fig bar later I trotted off feeling fresher and grateful for the boost!
Eight miles to go seems forever especially as the miles had lengthened to
14 mins. – my legs were leaden but why I asked? I’d done the training.
Answer came there none! Briefly I was tempted by a notice ‘free massage
for those worn legs here’.
Twenty of so male & female runners legs
were being caressed & soothed by oiled hands. A marathon official raised
the tape when he saw me but I stupidly resisted and stubbled on and into
the last 7 miles turning towards the City. Commercial Road stretches for
ever through the East End’s monotony, grime and lack lustre parade of
tatty shops and housing. However, we were briefly encouraged to see
‘runners’ passing on the other carriageway 8 miles BEHIND us being chased
by the marathon Clean-up trucks – how embarrassing! By now the Bustard
wings are chaffing my elbows and I’m getting a sunburned neck after almost
4 hours – Jeez I should be finished and onto the beers already! Instead I
work out I’ve another 60 mins. of suffering at least. I’m stopped again at
22.5 miles for another BBC interview and am glad of the brief respite. The
next 2 miles are a blur enlivened by a roistorous ‘Ogi. ogi, ogi under
Blackfriars tunnel. Along the Embankment the crowds are 4 deep and
enjoying the shambling, walking and stumbling (few are running) at 24
miles. Then there’s my partner Janet, her sons Daniel & Pat with Susannah
& Jo, my friend Dick, Ellen and assorted supporters. As I cry out ‘I’m
b****cks’ camera’s flash, water is offered, well dones are shouted and I’m
off for another 1.5 miles of agony. The legs have died so what’s keeping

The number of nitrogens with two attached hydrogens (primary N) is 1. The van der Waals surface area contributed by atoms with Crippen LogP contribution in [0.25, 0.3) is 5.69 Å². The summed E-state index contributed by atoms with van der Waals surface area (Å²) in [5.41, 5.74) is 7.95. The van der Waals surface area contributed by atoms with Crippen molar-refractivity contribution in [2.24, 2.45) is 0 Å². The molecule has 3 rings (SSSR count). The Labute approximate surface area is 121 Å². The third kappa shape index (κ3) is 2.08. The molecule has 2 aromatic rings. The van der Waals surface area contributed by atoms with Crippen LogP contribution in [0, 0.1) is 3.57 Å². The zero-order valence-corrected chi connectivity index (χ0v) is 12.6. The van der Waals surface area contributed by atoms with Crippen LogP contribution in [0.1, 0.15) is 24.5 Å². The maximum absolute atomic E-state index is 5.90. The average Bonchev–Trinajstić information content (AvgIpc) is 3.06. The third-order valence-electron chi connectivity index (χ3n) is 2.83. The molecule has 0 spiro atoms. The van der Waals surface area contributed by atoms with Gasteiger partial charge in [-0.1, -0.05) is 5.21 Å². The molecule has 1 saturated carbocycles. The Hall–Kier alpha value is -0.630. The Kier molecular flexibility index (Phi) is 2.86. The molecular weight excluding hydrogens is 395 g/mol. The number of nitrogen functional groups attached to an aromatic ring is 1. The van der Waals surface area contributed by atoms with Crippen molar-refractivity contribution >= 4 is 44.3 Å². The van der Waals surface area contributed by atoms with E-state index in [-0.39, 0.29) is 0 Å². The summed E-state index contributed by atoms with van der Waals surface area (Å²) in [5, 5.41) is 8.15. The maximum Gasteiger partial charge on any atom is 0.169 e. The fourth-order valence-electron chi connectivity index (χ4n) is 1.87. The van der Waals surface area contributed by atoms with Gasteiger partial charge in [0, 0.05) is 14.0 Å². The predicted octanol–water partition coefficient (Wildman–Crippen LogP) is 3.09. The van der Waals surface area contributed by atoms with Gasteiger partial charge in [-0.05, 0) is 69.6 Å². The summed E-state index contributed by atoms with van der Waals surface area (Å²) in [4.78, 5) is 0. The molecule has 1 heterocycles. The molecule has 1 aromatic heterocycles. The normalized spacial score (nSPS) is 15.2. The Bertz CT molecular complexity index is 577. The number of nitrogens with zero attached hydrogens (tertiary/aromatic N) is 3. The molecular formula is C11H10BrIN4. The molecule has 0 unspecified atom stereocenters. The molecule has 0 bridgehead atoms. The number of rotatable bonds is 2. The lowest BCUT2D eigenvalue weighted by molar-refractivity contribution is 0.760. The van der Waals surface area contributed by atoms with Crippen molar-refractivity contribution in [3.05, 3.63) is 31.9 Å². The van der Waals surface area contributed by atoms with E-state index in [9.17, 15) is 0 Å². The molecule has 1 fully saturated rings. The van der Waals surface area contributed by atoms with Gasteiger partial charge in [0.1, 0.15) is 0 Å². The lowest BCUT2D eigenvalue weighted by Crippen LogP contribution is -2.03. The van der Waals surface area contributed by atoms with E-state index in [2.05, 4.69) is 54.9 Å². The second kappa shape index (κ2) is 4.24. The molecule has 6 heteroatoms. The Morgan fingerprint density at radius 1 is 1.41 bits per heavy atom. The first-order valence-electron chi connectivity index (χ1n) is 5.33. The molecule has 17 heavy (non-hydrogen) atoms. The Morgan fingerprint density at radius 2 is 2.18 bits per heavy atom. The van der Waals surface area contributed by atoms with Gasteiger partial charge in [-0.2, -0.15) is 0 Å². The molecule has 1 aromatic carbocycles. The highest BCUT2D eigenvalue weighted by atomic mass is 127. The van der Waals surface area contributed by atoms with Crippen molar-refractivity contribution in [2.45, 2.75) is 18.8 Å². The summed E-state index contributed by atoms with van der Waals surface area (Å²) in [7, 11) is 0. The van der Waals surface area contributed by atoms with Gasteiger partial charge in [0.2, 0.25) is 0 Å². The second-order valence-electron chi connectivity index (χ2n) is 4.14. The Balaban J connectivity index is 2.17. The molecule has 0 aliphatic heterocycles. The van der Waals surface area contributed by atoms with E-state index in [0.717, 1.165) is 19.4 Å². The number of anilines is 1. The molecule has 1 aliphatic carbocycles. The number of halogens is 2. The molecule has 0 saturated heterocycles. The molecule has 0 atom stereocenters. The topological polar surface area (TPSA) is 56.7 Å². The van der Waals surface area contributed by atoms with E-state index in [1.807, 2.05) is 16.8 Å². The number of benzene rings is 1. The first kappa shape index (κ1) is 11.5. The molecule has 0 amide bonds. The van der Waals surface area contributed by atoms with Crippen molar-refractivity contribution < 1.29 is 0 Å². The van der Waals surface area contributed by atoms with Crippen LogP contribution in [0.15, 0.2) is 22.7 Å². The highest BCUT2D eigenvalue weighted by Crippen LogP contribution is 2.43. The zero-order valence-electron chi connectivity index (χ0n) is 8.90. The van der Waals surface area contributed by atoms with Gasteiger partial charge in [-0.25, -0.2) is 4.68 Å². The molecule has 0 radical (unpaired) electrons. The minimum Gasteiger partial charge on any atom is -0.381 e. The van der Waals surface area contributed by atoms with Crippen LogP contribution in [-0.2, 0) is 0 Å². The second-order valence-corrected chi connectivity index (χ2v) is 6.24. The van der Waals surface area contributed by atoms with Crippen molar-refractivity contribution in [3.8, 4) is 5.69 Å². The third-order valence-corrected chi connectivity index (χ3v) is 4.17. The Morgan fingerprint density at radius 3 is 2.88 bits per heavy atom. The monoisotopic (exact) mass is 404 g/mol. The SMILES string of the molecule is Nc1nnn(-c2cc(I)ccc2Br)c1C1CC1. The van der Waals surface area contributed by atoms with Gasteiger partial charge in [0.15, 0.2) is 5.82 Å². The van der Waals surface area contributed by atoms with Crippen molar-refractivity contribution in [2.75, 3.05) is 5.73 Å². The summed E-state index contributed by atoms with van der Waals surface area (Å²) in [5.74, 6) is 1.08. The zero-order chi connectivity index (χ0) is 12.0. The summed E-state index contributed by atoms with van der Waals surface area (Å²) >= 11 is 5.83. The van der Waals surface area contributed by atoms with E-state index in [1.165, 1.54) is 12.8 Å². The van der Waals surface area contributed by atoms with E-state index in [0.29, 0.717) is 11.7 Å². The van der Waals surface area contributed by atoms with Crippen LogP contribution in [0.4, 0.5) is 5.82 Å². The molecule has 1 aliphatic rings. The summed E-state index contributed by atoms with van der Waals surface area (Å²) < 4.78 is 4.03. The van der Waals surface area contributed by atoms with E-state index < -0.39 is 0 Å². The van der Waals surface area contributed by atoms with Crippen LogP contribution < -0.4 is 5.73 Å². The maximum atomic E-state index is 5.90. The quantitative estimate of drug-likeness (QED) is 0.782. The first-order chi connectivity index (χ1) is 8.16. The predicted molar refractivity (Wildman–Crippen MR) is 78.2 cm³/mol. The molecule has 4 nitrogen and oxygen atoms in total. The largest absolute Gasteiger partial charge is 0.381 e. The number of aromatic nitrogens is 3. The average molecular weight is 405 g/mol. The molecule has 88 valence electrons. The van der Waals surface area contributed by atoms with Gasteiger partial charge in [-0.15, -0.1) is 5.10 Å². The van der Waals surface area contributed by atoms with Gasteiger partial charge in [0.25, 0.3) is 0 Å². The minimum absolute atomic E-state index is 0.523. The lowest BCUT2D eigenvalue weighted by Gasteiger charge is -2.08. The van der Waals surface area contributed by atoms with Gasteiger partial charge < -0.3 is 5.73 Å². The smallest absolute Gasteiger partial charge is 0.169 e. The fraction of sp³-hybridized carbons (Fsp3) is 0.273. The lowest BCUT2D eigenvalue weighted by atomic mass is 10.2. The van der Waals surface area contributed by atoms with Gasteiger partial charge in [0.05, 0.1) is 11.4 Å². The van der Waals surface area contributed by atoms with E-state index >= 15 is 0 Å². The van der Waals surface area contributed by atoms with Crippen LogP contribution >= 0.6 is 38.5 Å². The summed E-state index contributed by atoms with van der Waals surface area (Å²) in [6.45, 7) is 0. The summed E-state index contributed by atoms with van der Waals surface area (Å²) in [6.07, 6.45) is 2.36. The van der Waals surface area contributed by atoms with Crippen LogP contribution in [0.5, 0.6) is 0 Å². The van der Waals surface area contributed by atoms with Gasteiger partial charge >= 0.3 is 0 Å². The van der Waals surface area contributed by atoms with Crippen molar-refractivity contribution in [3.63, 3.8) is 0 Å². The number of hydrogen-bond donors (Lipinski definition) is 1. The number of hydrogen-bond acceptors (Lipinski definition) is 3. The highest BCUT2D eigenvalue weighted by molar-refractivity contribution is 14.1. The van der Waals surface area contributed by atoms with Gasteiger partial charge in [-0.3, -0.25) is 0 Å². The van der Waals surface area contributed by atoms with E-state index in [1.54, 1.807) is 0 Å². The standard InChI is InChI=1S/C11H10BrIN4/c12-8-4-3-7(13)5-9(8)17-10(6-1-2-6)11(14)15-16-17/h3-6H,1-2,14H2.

them moving. Mind over matter that’s what! As Cleopatra’s needle hoves
into view I suffer the final indignity – I’m passed by a taxi cab
lookalike and worst of all the Rhino – it’s a very long time since the
Camel went by. The Bustard dies of shame!
At the finish the tannoy announces my
arrival shortly followed by two Wombles. My time of 5 hours 12 minutes 46
secs. Is 2 hours 15 min. 31 secs slower than my fastest marathon 21 years
ago and my slowest single marathon of the 69 I’ve run to date. My 70th
will be a lot faster – you have my word!
I collect my bag off the last truck – of
course, and am accosted by an Italian runner who wants to know how many
marathons I’ve done – despite speaking virtually no English. We converse
in sign language writing numbers in the dirt. He has done 65. Ha! I’ve
done 69 – molto bene! Feeling better I stagger off to find my family
thinking - will I be back again next year!?*?? Of course you will stupid!
SOME RACE STATS. Women’s winner Paula
Radcliffe 2.17.46 World record. Men’s winner Not English. Fastest UK man
John Brown 2.10. p.b. DALES SPLIT TIMES. 5 Mile 45 mins. 10 miles 1.37.
Half 2.12. 15 mile 2.35 20 mile 3.41. Last 1.2 mile 17 mins.! 1st half
2.12 2nd half 3.00 hrs. Average mile speed 11 mins. 54 secs.
‘Everpresents’ remaining, 28!
Dale (Galloping Gourmet) Lyons aka
Great Bustard. As a result of some inspired sponsorship the Great Bustard
Group charity will be over £600 better off – well done all my sponsors!!!